However, it is possible for a person who previously held an ILR to restore their ILR and be readmitted to the UK. In the UK Immigration Rules, there are two paragraphs regarding former residents who are returning to live in the UK long-term:

  1. A person seeking leave to enter the United Kingdom as a returning resident may be admitted for settlement provided the Immigration Officer is satisfied that the person concerned:

(i) had indefinite leave to enter or remain in the United Kingdom when he last left; and

(ii) has not been away from the United Kingdom for more than 2 years; and

(iii) did not receive assistance from public funds towards the cost of leaving the United Kingdom; and

(iv) now seeks admission for the purpose of settlement.

  1. A person who does not benefit from the preceding paragraph by reason only of having been away from the United Kingdom too long may nevertheless be admitted as a returning resident if, for example, he has lived here for most of his life.

Unfortunately for Mrs Clennell, she would fall afoul of paragraph 18(ii) as she was away from the UK for more than 2 years, and according to blogger LimPeh, wouldn’t be eligible under the “lived here for most of his life” condition in paragraph 19 either:

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This article from the BBC appears to corroborate the allegation that Mrs Clennell had been in Singapore most of the time between 2005 and 2013.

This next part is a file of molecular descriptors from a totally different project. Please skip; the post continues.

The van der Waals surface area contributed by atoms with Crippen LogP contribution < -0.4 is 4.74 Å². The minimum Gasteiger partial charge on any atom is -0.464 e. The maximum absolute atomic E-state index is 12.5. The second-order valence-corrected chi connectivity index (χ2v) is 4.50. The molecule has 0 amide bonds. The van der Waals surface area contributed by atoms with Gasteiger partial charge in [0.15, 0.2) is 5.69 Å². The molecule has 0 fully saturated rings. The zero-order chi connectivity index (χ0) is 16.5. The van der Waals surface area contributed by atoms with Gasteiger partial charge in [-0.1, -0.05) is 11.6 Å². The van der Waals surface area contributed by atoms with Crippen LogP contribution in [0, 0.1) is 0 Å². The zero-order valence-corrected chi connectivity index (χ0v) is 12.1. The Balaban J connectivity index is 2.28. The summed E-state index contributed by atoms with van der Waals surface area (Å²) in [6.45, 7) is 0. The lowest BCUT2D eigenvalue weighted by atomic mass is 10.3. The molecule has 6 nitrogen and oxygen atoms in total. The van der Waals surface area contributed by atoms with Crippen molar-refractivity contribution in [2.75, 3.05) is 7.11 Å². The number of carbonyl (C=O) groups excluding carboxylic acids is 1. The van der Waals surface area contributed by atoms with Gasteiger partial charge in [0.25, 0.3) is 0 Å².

Bring Irene Home

In order to help her sister-in-law, Angela Clennell started a crowdfunding campaign on Feb 3, 2017.

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Her desperate plea for help has worked wonders, with around £49,000 ($85,000) raised by over 2,400 donors in 25 days thus far.

The crowdfunding aims to raise a total of £50,000, with £10,000 worth of funds going to legal fees.

However, questions have been raised over this appeal with regards to Mrs Clennell having lived in the UK for 30 years — but no matter how many years she has actually been in the UK, the point is she is being separated from her family.

Widespread Outrage

Mrs Clannell’s case has attracted the attention of the British press, with several British Members of Parliament (MP) urging the authorities to rethink their decision.

Netizens from across the globe have also given their two cents’ worth:

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Despite all the uproar, The Straits Times reported that a Home Office spokesman said: “All applications for leave to remain in the UK are considered on their individual merits and in line with the immigration rules. We expect those with no legal right to remain in the country to leave.”

What Now?

At the moment, Mrs Clannell is seeking refuge at her sister’s place but claims the situation is untenable.

She has vowed to fight against the decision and has no intention of staying in Singapore, as everything she has to live for is in Britain.

Fight Against Injustice

One can only imagine how traumatising it is to be deported suddenly, and the agony of being separated from one’s own family.

We sincerely hope Mrs Clannell and family pull through this gruelling period, and that they will be able to receive all the help they need to settle their problems.

Featured Image from the Macau Daily Times.